Office Occupancy Sputtered in August as Delta Variant Foiled Return-to-Work Hopes

The Wall Street Journal – Workers in big city business districts are ending the summer back home or at other remote locations, as momentum to return to the office in the spring and early summer mostly petered out in August.

Property owners only months ago anticipated that office towers would fill up again after Labor Day, thanks to rising vaccination rates and falling infection rates. But the spread of the Delta variant and rising Covid-19 case numbers upended that calculation. As the summer wore on, most office desks stayed largely vacant, or became even emptier.

Offices in 10 major U.S. cities were just 33.1% occupied in the week ending Aug. 25, according to Kastle Systems, an access-control company that tracks how many people swipe into buildings. That figure is a slight increase over the prior week but down from a 34.8% peak in late July.

In New York and San Francisco, the two worst markets among the 10 major metros tracked by Kastle, occupancy rates were a mere 22.3% and 19.7%, respectively. Both were slightly off their July highs.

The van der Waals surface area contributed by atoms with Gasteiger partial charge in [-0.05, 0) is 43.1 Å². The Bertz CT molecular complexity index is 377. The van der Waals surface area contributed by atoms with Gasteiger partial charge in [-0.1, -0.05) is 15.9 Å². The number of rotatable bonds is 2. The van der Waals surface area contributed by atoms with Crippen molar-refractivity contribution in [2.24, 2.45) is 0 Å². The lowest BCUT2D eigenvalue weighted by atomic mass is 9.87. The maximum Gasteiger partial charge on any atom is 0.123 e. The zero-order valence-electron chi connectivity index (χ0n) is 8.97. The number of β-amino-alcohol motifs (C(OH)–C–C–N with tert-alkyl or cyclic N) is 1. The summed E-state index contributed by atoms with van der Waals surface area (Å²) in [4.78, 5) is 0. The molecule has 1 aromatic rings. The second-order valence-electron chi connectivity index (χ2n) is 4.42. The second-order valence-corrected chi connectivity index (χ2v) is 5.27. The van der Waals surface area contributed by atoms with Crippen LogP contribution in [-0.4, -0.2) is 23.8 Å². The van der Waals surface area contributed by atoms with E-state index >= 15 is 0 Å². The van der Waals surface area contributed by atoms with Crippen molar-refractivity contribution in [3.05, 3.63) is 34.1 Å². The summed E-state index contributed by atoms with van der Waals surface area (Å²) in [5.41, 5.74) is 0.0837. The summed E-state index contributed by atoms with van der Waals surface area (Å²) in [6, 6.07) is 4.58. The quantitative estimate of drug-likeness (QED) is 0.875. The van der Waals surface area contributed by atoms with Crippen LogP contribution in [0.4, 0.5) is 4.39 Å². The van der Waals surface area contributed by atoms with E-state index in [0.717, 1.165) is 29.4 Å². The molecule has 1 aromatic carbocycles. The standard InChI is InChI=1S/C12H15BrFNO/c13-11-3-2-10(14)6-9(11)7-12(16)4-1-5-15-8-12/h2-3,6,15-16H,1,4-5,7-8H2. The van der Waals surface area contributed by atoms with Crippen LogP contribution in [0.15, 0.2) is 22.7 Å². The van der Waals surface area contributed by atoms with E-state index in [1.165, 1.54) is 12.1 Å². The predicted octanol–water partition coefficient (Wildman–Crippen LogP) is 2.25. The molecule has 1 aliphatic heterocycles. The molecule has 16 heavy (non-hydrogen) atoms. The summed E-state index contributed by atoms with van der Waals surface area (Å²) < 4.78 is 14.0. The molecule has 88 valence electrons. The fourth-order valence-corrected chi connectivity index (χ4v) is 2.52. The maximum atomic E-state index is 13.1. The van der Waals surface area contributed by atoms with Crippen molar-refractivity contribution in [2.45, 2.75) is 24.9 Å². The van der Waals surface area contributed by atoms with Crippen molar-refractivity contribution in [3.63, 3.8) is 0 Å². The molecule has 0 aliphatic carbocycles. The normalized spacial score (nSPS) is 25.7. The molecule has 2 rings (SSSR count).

Douglas Durst, chairman of real-estate developer the Durst Organization, said that earlier this summer over 35% of the workforce in the company’s New York office buildings had returned. But the return rate in the last week of August was about 25%.

“We’re obviously disappointed,” Mr. Durst said.

The decreases are partly seasonal. Some workers go on vacation or retreat to country houses in August. But the low numbers also reflect concerns that new Covid-19 variants could put people at risk of infection in the workplace. Inc. and Apple Inc. last month said that they would delay a return to the office until 2022, and a number of major companies have moved their return date back to October or later.

“We have seen organizations start initiatives to return to work and then scale them back almost immediately,” said Xavier Menendez, who heads the real estate and workplace solutions team at consulting firm Accenture. Even a few weeks ago, many executives expected to be back in the office in the fall when their children return to school. “That sentiment has largely fallen away,” Mr. Menendez said.

Delayed returns to the office are a heavy blow to businesses that cater to office workers, such as restaurants, gyms and hotels. They are also bad news for landlords. While most tenants continue paying rent even when their offices are empty, companies that get used to working remotely may become less eager to lease office space in the future, said Daniel Ismail, senior analyst at real-estate analytics firm Green Street.

“It’s not a bold claim to think that the longer we’re away from the office, the more employees expect to retain that in the future,” he said.